Serena Williams ousted
PARIS - Serena Williams got a case of the jitters. That was her explanation, anyway. The 10-time Grand Slam champion kept finding herself in, then out of, trouble in the French Open quarterfinals yesterday, until running out of stamina and strokes down the stretch of a 7-6 (3), 5-7, 7-5 loss to Svetlana Kuznetsova that ended Williams' 18-match winning streak at major tournaments.
PARIS - Serena Williams got a case of the jitters.
That was her explanation, anyway.
The 10-time Grand Slam champion kept finding herself in, then out of, trouble in the French Open quarterfinals yesterday, until running out of stamina and strokes down the stretch of a 7-6 (3), 5-7, 7-5 loss to Svetlana Kuznetsova that ended Williams' 18-match winning streak at major tournaments.
"I had an opportunity, and I got really tight, and I pretty much gave it to her," said the second-seeded Williams, who blew a 3-1 lead in the third set. "It was like, 'Here. Do you want to go to the semis? Because I don't.' She was like, 'OK.' "
The seventh-seeded Kuznetsova's semifinal opponent today is No. 30 Samantha Stosur of Australia, who defeated Sorana Cirstea of Romania, 6-1, 6-3. The other women's semifinal pits No. 1 Dinara Safina of Russia against No. 20 Dominika Cibulkova of Slovakia.
Roger Federer spoke about dealing with nerves yesterday, too, although his problems came before he began playing 11th-seeded Gael Monfils of France.
"We're all nervous at this stage of the competition. I felt it. Yesterday, I felt it, and I felt it again today in the warm-up," said Federer, who is in pursuit of the only Grand Slam tournament missing from his resume. "I was tired, I was nervous, and I didn't feel really good. Then once out on court, you know, I get my act together."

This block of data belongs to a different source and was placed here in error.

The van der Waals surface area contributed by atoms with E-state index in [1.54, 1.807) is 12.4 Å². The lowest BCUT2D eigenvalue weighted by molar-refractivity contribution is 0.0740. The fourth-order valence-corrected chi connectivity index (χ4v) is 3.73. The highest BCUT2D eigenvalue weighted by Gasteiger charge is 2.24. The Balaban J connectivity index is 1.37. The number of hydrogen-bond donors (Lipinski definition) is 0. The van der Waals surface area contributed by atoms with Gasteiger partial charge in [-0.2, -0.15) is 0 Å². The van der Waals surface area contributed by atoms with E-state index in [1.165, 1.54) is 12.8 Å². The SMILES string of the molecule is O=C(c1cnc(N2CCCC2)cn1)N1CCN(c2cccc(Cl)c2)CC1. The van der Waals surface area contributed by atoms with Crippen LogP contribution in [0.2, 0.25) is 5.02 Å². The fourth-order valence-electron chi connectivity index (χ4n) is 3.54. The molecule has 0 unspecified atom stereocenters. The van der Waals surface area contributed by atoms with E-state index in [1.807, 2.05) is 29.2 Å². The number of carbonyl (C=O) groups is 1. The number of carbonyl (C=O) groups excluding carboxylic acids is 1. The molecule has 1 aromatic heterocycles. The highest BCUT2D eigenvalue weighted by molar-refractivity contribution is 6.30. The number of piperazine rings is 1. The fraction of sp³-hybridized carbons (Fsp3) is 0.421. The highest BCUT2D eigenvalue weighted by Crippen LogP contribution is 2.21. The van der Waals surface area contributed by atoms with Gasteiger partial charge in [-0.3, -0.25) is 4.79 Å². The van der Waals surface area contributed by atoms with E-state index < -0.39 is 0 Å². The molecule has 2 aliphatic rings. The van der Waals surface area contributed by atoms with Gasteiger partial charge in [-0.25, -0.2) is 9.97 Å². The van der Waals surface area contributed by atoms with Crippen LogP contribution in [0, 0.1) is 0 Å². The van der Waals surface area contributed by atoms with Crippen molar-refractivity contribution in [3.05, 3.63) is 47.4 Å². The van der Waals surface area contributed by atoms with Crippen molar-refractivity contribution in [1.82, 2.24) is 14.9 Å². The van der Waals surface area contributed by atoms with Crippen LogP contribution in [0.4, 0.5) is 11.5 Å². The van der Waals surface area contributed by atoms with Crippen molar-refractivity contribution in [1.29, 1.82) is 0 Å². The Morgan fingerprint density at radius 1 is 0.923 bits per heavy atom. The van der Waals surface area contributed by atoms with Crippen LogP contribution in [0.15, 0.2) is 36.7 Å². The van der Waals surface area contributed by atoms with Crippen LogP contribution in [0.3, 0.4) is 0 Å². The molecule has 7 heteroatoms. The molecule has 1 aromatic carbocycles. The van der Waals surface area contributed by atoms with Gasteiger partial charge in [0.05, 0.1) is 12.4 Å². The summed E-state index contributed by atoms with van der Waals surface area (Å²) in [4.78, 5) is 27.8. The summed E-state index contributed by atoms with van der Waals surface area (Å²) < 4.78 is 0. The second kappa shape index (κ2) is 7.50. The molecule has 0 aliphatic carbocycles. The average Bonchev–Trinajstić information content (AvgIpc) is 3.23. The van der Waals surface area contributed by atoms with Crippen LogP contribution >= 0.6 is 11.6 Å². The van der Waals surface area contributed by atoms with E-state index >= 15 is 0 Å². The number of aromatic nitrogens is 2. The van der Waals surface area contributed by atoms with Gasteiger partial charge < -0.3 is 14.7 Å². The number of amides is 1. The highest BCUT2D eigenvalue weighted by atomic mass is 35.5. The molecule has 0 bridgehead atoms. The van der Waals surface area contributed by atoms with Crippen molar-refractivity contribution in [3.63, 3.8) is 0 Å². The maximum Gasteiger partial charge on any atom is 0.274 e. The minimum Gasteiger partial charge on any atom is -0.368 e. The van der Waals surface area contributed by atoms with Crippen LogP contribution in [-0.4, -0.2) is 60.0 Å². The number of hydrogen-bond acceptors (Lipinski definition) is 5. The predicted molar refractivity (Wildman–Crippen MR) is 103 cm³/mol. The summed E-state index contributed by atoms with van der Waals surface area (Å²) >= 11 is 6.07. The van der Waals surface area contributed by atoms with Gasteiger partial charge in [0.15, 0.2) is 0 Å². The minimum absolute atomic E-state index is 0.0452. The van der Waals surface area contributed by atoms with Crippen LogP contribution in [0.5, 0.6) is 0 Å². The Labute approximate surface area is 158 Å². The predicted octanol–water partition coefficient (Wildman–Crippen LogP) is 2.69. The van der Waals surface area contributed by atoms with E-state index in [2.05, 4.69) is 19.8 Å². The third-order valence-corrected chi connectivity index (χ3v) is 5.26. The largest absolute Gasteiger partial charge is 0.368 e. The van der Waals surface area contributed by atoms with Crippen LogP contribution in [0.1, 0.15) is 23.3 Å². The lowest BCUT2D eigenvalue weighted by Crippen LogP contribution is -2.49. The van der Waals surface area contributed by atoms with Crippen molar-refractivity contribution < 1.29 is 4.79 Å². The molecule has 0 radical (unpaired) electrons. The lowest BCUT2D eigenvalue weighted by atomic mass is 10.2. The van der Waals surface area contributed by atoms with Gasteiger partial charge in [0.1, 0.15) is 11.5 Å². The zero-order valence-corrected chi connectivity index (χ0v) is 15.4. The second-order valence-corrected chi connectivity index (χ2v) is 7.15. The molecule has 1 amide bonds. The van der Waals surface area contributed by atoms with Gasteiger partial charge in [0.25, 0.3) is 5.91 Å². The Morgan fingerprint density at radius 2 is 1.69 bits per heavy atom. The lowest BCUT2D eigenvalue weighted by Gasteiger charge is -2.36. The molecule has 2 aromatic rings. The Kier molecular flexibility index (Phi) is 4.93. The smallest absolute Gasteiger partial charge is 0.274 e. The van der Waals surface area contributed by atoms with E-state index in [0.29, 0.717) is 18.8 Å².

There's an understatement.
Federer beat Monfils, 7-6 (6), 6-2, 6-4, to close in on completing a career Grand Slam and earning a 14th major title to tie Pete Sampras' career record.
Next up for Federer is No. 5 Juan Martin del Potro of Argentina, who eliminated No. 16 Tommy Robredo in straight sets. Today's other men's semifinal will be No. 23 Robin Soderling - the man who upset four-time defending champion Rafael Nadal in the fourth round - against No. 12 Fernando Gonzalez.
Federer is 26-1 against the other semifinalists, including 5-0 against del Potro.
"Doesn't mean because I have a great record against all the players left in the draw that, you know, I'm going to win this,"
Federer said, "but I'll definitely try everything I possibly can to do it."
He is into his 20th consecutive major semifinal, extending his own record; del Potro is in the first of his career.
"We all know how he plays," the 20-year-old del Potro said.
The women's semifinalists might very well be relieved to know that 2002 French Open champion Williams is gone, because she was by far the most accomplished of the remaining players.
Kuznetsova, the 2004 U.S. Open champion, is the only member of the remaining quartet to have won a major title. Neither Stosur nor Cibulkova has won any singles title on tour.
Seedings in parentheses.
Men's quarterfinals: Roger Federer (2), Switzerland, def. Gael Monfils (11), France, 7-6 (6), 6-2, 6-4. Juan Martin del Potro (5), Argentina, def. Tommy Robredo (16), Spain, 6-3, 6-4, 6-2.
Quarterfinals: Samantha Stosur (30), Australia, def. Sorana Cirstea, Romania, 6-1, 6-3. Svetlana Kuznetsova (7), Russia, def. Serena Williams (2), United States, 7-6 (3), 5-7, 7-5.
Semifinals: Anabel Medina Garrigues and Virginia Ruano Pascual (3), Spain, def. Cara Black, Zimbabwe, and Liezel Huber (1), United States, 7-5, 5-7, 6-2. Victoria Azarenka, Belarus, and Elena Vesnina (12), Russia, def. Hsieh Su-wei, Taiwan, and Peng Shuai (9), China, 6-3, 7-5.